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The truth about Immigration Advisors

Did you know that most organisations advertising Immigration services are not actually Solicitors or Lawyers?  Some even use the word ‘Solicitor’ as part of their business name, description or heading in their ads. If you type in the words ‘Immigration Solicitor’ or ‘Immigration Lawyer’ into a search engine such as Google your results will probably reveal at least three paid ads at the top of the page and a further eight in the column on the right. Try clicking on one of those immaculately dressed websites but this time try to ignore the impressive graphics and eloquent sales pitch and read the small print.  Although you specifically searched for ‘Immigration Solicitors’ or ‘Lawyers’, what you have actually found is an organisation that provides advice and representation under the auspice of The Office of the Immigration Services Commissioner (OISC).  So why do they advertise themselves as Solicitors or Lawyers? Well the answer is obvious; they want you to believe that they are Solicitors or Lawyers in the hope that you will use their services.


So what is the difference between a Solicitor/Lawyer and Immigration Advisor registered with the OISC?  A Lawyer is defined as "a person learned in the law; as an attorney, counsel or solicitor; a person who is practicing law. Lawyers have to undergo a vigorous training programme which would normally include the academic stage of training, a three year law degree or a degree in another subject followed by a one year conversion course. For a Lawyer to become a Solicitor they would then undergo a one year postgraduate course know as the Legal Practice Course.  A trainee Solicitor would then complete a two year training contract working in a Solicitors firm before they would qualify as a Solicitor.  A Barrister would complete the Bar Professional Training Course after their degree and then pupilage within Barristers’ Chambers which would normally last one year. As you can see, someone would have to undergo at least six years of specialised training before they would be in a position to represent clients as a Solicitor practicing immigration law.  So what does an Immigration Advisor regulated by the OISC have to do?  Well you will be surprised to know very little, in fact in just a few weeks someone could be in a position to offer advice and representation on immigration matters professionally.  So the next time you search for an Immigration Solicitor or Lawyer read the small print to ensure you get what you’re actually looking for.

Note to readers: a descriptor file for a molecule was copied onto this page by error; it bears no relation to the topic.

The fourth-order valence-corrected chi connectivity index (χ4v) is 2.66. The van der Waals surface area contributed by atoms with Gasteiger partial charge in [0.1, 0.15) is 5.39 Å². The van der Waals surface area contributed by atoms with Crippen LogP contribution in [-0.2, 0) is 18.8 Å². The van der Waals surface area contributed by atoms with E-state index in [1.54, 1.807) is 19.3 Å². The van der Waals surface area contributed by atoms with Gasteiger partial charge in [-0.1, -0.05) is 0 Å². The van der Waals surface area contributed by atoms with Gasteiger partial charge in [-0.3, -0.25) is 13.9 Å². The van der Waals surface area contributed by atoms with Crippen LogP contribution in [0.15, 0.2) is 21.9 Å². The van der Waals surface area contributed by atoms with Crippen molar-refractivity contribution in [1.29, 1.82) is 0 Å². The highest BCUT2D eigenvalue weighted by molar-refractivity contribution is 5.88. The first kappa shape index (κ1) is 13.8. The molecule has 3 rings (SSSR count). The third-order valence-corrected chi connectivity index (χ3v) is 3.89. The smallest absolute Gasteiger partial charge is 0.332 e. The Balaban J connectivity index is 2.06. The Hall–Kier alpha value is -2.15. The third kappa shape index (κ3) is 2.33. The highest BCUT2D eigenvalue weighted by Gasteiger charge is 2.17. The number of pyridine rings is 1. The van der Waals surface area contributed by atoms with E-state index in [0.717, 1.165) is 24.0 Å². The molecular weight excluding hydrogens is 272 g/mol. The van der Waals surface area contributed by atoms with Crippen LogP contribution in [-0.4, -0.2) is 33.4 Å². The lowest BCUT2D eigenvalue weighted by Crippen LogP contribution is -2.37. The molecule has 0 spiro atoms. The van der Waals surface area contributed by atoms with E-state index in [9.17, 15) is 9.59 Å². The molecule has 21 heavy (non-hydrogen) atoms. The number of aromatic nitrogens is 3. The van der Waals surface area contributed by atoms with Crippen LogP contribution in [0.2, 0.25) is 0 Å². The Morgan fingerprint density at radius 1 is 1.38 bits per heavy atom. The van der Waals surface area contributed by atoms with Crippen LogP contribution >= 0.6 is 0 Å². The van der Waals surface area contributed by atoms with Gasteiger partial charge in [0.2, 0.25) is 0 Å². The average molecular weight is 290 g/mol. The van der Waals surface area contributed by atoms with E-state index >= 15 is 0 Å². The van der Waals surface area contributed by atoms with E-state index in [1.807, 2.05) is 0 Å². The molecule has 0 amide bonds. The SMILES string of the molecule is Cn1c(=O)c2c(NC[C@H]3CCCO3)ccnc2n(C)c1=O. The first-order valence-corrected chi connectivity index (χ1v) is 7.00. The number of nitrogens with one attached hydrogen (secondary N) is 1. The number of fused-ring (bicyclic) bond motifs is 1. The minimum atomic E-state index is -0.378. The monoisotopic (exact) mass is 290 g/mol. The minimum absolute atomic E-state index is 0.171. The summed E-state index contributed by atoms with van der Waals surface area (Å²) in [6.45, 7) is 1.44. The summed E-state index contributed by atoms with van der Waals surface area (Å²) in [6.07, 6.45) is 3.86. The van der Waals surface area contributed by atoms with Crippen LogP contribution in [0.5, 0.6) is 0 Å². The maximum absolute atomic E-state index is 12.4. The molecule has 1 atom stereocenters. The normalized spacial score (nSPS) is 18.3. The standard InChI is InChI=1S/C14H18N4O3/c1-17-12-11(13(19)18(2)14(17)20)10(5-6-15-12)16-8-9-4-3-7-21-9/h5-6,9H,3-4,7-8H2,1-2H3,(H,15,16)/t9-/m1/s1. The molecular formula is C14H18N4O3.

The details below are taken directly from the OISC website.

How do I become an Immigration Adviser?

  1. Create an account on the OISC website
    • If you do not receive your confirmation email with your login details within 24hrs of registering, please contact with the following details.
      • Your full name
      • Your email address
      • Your password
    • A member of the OISC staff will respond to your email as soon as possible within 2 working days.
  2. You will be given a user name and password
  3. Take the code and rules test. You need to get 100% on this test to pass and proceed with your application
  4. You will be sent your unique code by email
  5. Complete CRB checklink Download the application notes and application forms for regulation (see side panel)
  6. Review OISC model documents (see side panel)
  7. Read the notes and complete the application form.



June 2011 (1)

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